Right after attending the 8th General Assembly of IUCN which was held in Nairobi, the group proceeded from Nairobi to Addis Ababa on Sept 25th, 1963. The mission was comprised of Sir Julian Huxley, a former Director-General of UNESCO from London (the head of the mission); Prof. Th. Monod at the Museum of National d’histoire Naturalle of Paris and Director of the Institut franqais d’Afrique noire, from Paris and Dakar; Mr. L. Swift, former Director of the Division of Wildlife Management, U.S. Department of Agriculture; Dr. E.B. Worthington, Deputy Director of the Nature Conservancy of London; and Mr. Monsieur Alain Gille, UNESCO Science Officer for Africa. The mission was received by His Imperial Majesty the Emperor and exchanged ideas. Also, the mission visited some relevant institutions in Addis Ababa, including the Institute of Archaeology, the Office of Tourism, the Haile Selassie I University and the Ministry of Agriculture. For seven consecutive days, starting on September 26th, 1963, the mission conducted intensive field trips across the countries, encompassing Awash, Jima, Maji, the north end of Lake Rudolf, Omo River Delta, Lake Stefanie, Rift Valley Lakes, the Blue Nile Gorges, Lake Tana and Mount Simien Massif. Mr. Wolde Michael Kelecha, the then Director of Forestry and Game accompanied the mission on all its field visits.
Then, the team realized that Ethiopia supports a remarkable varieties of wildlife species, including extraordinary landscape features and unique cultural values, but lacked appropriate technical expertise to deal with the conservation matters. Thus, the team recommended given the country’s endowments with such high endemism and tremendous potential of natural resources which can be the basis for flourishing tourist industry, immediate and long-term conservation plans should be developed and implemented with the support of international organizations.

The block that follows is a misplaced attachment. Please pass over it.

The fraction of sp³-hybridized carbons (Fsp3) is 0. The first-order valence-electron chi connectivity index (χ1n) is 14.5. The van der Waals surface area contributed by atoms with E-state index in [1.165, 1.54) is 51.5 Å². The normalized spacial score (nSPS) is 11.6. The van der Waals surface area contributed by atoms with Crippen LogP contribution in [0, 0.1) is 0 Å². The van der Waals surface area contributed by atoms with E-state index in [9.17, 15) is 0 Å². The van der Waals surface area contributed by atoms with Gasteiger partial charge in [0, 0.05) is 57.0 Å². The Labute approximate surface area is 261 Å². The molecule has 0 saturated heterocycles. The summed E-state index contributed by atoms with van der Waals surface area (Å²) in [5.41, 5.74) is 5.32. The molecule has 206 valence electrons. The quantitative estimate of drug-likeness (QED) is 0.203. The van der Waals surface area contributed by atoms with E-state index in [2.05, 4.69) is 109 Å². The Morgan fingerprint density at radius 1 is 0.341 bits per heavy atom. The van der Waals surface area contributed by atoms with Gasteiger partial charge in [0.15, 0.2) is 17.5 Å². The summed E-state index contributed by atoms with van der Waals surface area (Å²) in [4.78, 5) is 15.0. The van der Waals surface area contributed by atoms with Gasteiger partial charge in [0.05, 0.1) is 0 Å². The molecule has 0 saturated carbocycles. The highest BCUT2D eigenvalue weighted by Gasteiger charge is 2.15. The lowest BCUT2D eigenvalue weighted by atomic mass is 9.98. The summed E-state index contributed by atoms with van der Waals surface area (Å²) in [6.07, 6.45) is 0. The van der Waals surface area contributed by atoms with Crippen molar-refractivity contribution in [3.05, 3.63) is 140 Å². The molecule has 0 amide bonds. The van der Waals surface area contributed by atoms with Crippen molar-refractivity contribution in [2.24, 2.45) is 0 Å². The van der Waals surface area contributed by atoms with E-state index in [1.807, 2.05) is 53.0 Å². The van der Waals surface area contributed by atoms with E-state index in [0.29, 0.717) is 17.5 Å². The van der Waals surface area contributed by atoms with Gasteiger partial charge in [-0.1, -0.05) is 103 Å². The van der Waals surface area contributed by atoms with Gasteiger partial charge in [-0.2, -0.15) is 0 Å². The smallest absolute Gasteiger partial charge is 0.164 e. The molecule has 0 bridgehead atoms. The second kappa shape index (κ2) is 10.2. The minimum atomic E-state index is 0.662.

Following these recommendations, a semi-autonomous conservation organization came into being under the Ministry of Agriculture in 1965. The first national park, Awash, was created in 1966. An English man, John Blower, was recruited from East Africa to advise on wildlife conservation and management in Ethiopia. Then after, about 55 wildlife Protected Areas were designated with respect to the criteria of the IUCN management categories, comprising of national parks (22), sanctuaries (2), wildlife reserves (6), controlled hunting areas (18), biosphere reserves (4) and Community Conservation Areas (3). According the existing wildlife act, regulation and policy, inside the national parks and wildlife sanctuaries, human activities including hunting, cultivating, grazing, settling in, burning vegetation, deforestation or exploiting other natural resources is strictly prohibited. Inside the rest of the Protected Areas, access to natural resources use may be allowed under regulatory procedures on sustainable basis. In total, the current size of Protected Areas System represents about 6.7% of the total land mass of the country. All of the ten major ecosystems of the country have been represented in these Protected Areas Network, providing environmental goods and services for the citizens, and even including the population beyond the political boundary. These Protected Areas are managed by Governments (Federal and Regional), communities and hunting companies, including co-management partnerships with NGOs, following the principles of participatory approaches. In general, the current wildlife policy and strategies of Ethiopia allow both modes of wildlife resource uses: consumptive and non consumptive utilizations pertaining to the stipulation of the existing rule and regulation.